A Level results have been on a steady ascent over the last decade. Not a single year has passed without results increasingly improving, and pass rates have most recently peaked at a jaw-dropping 97%. With the high levels of stress we hear A Level burdened 17-year-olds bemoaning, it begs the question of what really is going on with A Level standards. Could it be that the younger generations have become progressively more intelligent and academic, with the current exam system lagging behind, unable to keep up with the times? Or, could it be what the common line of critique has stressed for years now – that A Levels have simply been dumbed down.
There has been an air of crisis in the Department of Education surrounding the issue of soaring A Level pass rates. Michael Gove, the Education Secretary (never one to shy away from offering critique) has expressed real scepticism over the content of modern-day A Level exams and has questioned the credibility of the qualification. A letter he wrote to OFQUAL revealed that he had called for “exam boards to…”take a step back” from dictating the content of A-levels and instead allow universities to set exam papers.” This comes after an enquiry in to exam papers which illustrated some startling findings about exam content. Exam papers in various subjects from the years 2001 and 2003 were compared to their 2008 and 2010 equivalents. The regulator noted that among the central findings are ‘dumbing down’ of exams in the form of watered-down questions, an increase in multiple choice questions as opposed to essay style questions and, arguably most shockingly, “OFQUAL found A-level chemistry papers from 2008 had more short-answer questions than in 2003… In one case, in a 2008 paper, a quarter of the total marks were related to GCSE-level questions.”
And there are only more statistics that render gloomy prospects. In 1997, the proportion of A Level students attaining grade A was at a modest 15.7%. Fast forward to the present day and that number has almost doubled, with over 26.5% of students now attaining grades A* and A. This so-called ‘grade inflation’ is precisely what is most alarming to the exams watchdog OFQUAL. Glenys Stacey, CEO at OFQUAL, recently voiced the unacceptability of justifying ‘grade inflation’ year on year. She emphasised in particular what this was doing to the credibility of respected qualifications such as the A Level, saying: “If you look at the history, we have seen persistent grade inflation for these key qualifications for at least a decade. [It] is virtually impossible to justify and it has done more than anything to undermine confidence in the value of those qualifications.”
Click here to read the account of a Cambridge-educated school teacher who undertook an A Level English Literature course to uncover the truth about the qualification:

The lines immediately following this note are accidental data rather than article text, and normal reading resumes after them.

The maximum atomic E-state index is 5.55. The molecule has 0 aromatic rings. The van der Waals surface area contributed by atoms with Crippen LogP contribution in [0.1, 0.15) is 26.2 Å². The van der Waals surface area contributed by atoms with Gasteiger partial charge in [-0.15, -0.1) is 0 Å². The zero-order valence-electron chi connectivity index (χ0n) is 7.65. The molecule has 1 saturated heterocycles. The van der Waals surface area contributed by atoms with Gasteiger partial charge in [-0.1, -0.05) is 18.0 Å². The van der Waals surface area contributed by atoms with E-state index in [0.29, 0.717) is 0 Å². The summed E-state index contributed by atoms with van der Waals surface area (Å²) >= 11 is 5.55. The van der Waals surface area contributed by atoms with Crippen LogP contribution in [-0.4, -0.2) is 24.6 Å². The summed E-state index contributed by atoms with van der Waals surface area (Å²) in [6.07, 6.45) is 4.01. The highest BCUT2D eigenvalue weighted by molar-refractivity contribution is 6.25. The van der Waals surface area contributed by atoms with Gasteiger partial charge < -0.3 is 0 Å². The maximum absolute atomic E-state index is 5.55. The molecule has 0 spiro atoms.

So why is nobody considering the possibility that British students may have gained in intellect over the years rather than assuming the more cynical view that exams are getting ‘easier’? Perhaps because there is evidence to suggest exactly this. Toby Young, co-founder of the West London Free School, says that not only have exam papers become simpler than ever but exam boards have loosened their standards and teachers have grown more and more dependent on a rehearsed model of ‘teaching-to-the-test’ – all of which has contributed to the boom in first-rate grades. Young states: “If you compare the performance of 15-year-old British schoolchildren to their counterparts in other developed countries when it comes to reading, science and maths, they’ve got worse, not better”. Apparently we are now trailing students in Estonia and Poland in core basic skills such as reading. As a leading power in the world, where does this place British education?
This problem is not just unique to A Levels. Many similar trends have been evident in GCSEs and there are grave concerns that a generation of mal-educated youngsters are graduating from an inept system. According to a report by the BBC, GCSE results have also been rising steadily over the last twenty years, again raising vital questions about the rigour of exams and the substance of these qualifications. OFQUAL has proposed some concrete reforms to rectify the on-going problems:
- Limiting re-sits to just one per subject
- Replacing modular exams with end of year exams
- Increasing the involvement of leading universities in redrawing of exam content
Any changes will translate in to schools no sooner than 2014.
If you have any experiences or stories you’d like to share related to the debate over A Level and GCSE exams, please tell us by commenting below. We value your views and would be delighted to hear them.
http://excelinkeysubjects.com/26a-levels-and-university-entrance-part-1/ (In this particular blog you get to see Esma speaking to me in a video associated with this particular blog. It was written a few years ago. Esma did obtain A and A* grades at A level and is now at LSE)